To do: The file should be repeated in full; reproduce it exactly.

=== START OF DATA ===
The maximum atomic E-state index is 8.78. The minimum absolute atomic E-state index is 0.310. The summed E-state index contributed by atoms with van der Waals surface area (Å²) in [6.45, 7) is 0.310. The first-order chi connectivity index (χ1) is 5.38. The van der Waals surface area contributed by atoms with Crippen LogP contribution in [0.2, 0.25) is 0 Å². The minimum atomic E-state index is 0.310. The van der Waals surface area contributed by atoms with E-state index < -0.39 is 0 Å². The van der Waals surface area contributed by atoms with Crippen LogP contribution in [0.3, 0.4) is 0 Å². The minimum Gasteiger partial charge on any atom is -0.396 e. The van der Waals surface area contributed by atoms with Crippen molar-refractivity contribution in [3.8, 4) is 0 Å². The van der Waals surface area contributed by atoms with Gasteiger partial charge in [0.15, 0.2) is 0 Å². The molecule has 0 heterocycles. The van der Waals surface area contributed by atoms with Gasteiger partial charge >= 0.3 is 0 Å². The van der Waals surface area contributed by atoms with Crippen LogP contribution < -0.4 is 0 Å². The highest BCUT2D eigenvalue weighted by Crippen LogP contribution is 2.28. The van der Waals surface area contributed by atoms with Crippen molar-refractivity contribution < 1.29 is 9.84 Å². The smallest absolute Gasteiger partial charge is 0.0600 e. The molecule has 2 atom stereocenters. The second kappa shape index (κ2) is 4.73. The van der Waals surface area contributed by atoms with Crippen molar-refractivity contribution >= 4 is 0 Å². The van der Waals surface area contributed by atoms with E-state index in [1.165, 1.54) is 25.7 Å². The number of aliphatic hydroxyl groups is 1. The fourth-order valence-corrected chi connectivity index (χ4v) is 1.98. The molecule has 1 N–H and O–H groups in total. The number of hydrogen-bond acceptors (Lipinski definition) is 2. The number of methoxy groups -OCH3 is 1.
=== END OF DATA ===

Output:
The maximum atomic E-state index is 8.78. The minimum absolute atomic E-state index is 0.310. The summed E-state index contributed by atoms with van der Waals surface area (Å²) in [6.45, 7) is 0.310. The first-order chi connectivity index (χ1) is 5.38. The van der Waals surface area contributed by atoms with Crippen LogP contribution in [0.2, 0.25) is 0 Å². The minimum atomic E-state index is 0.310. The van der Waals surface area contributed by atoms with E-state index < -0.39 is 0 Å². The van der Waals surface area contributed by atoms with Crippen LogP contribution in [0.3, 0.4) is 0 Å². The minimum Gasteiger partial charge on any atom is -0.396 e. The van der Waals surface area contributed by atoms with Crippen molar-refractivity contribution in [3.8, 4) is 0 Å². The van der Waals surface area contributed by atoms with Gasteiger partial charge in [0.15, 0.2) is 0 Å². The molecule has 0 heterocycles. The van der Waals surface area contributed by atoms with Gasteiger partial charge >= 0.3 is 0 Å². The van der Waals surface area contributed by atoms with Crippen LogP contribution < -0.4 is 0 Å². The highest BCUT2D eigenvalue weighted by Crippen LogP contribution is 2.28. The van der Waals surface area contributed by atoms with Crippen molar-refractivity contribution < 1.29 is 9.84 Å². The smallest absolute Gasteiger partial charge is 0.0600 e. The molecule has 2 atom stereocenters. The second kappa shape index (κ2) is 4.73. The van der Waals surface area contributed by atoms with Crippen molar-refractivity contribution >= 4 is 0 Å². The van der Waals surface area contributed by atoms with E-state index in [1.165, 1.54) is 25.7 Å². The number of aliphatic hydroxyl groups is 1. The fourth-order valence-corrected chi connectivity index (χ4v) is 1.98. The molecule has 1 N–H and O–H groups in total. The number of hydrogen-bond acceptors (Lipinski definition) is 2. The number of methoxy groups -OCH3 is 1.